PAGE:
Hovnanian Enterprises last week ran a three-day “Deal of the Century” sale at its communities nationwide offering discounts of up to 30 percent on certain homes. The big New Jersey-based home builder said it generated sales of 2,100 homes — 10 times greater than its weekly sales average over the past three months.

Ara K. Hovnanian, president and CEO of the company, said, “The high level of traffic we saw … convinces us that there are interested buyers in the market today. However, with all of the negative publicity about the housing market, many home buyers were hesitant to buy because they worried that even lower prices might be offered later.”

Home buyers aren’t the only ones who should be hesitant. For investors reading this news, it’s a good reminder of why builders’ shares have consistently traded at a low price-to-earnings (PE) ratio relative to the overall market. According to Standard & Poor’s, during the past several years the S&P 500 Index has generally been priced in the range of 17-20 times earnings while home builders have traded at a multiple of only 6-9 times earnings.

Wall Street has given this discount to home builders’ shares because the industry has historically been cyclical and we are currently in one of the worst down cycles ever. The problem is that home builders tend to be optimists. They consistently overbuild, inventory increases, and the large discounts required to move that excess inventory reduce or eliminate company profitability.

Many builders like to highlight the fact that they start construction only after the home is under contract with a buyer. The problem is that cancellation rates can quickly skyrocket if consumers believe that the house or condo’s value has fallen far enough that it’s better to forfeit their deposit than close on the deal. Consumers can also hire a lawyer to try to get their deposit back, as many are now doing. Some home builders are experiencing cancellation rates in the mid-30 percent range, meaning more than a third of contracted homes come to market without a buyer.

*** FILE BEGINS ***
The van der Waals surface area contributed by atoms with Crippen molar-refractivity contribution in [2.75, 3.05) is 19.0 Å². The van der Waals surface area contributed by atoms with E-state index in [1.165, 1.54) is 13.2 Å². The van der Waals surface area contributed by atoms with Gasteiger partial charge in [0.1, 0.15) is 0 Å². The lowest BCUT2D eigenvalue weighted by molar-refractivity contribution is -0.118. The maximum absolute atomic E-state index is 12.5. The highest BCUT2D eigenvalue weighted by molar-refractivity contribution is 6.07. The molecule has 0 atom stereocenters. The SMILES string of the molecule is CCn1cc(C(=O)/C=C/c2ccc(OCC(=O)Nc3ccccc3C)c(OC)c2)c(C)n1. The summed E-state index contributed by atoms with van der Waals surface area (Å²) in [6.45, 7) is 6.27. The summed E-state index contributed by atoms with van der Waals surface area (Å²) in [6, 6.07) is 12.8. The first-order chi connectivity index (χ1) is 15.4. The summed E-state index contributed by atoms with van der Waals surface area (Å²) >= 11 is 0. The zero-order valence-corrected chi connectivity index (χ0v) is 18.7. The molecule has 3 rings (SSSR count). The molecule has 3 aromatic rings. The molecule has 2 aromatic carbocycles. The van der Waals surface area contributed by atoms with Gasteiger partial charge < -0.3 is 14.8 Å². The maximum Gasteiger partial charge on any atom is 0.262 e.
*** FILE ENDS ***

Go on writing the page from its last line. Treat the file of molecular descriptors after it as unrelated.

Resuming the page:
While the cyclical nature of the industry won’t change, in the future home builders should be able to reduce their earnings variability by eliminating their forward price risk. The start of long-duration derivatives trading (based on the S&P Case Shiller and Radar Logic RPF indexes) last week will finally provide the tools necessary for builders to hedge their inventory price risk. It will take several years for these markets to develop and become both broad enough and deep enough for major builders to efficiently hedge their price risk. During that time, the current housing downturn will probably run its course.

I’ll want to be a long-term shareholder of these stocks when I hear company management say they have fully or substantially hedged their forward price risk, not when they announce that they have successfully dumped a lot of inventory in a margin-killing fire sale. Yes, a hedging program entails substantial cost, but Wall Street consistently puts a higher multiple on the stocks of companies that have superior earnings visibility.

For years Southwest Airlines stock has enjoyed a higher earnings multiple than its competitors because it was consistently profitable even during industry downturns. The company hedged its fuel costs and could better forecast its future earnings.

The silver lining of this housing market cycle is that the home builders that survive may be more highly valued by real estate investors if they can take advantage of evolving property derivatives markets.

Stephen Bedikian is a partner at Real IQ, which provides consulting and housing market analysis. He can be reached at (310) 871-3737, or sbedikian@realiq.com. His blog is at http://realiq.wordpress.com/.

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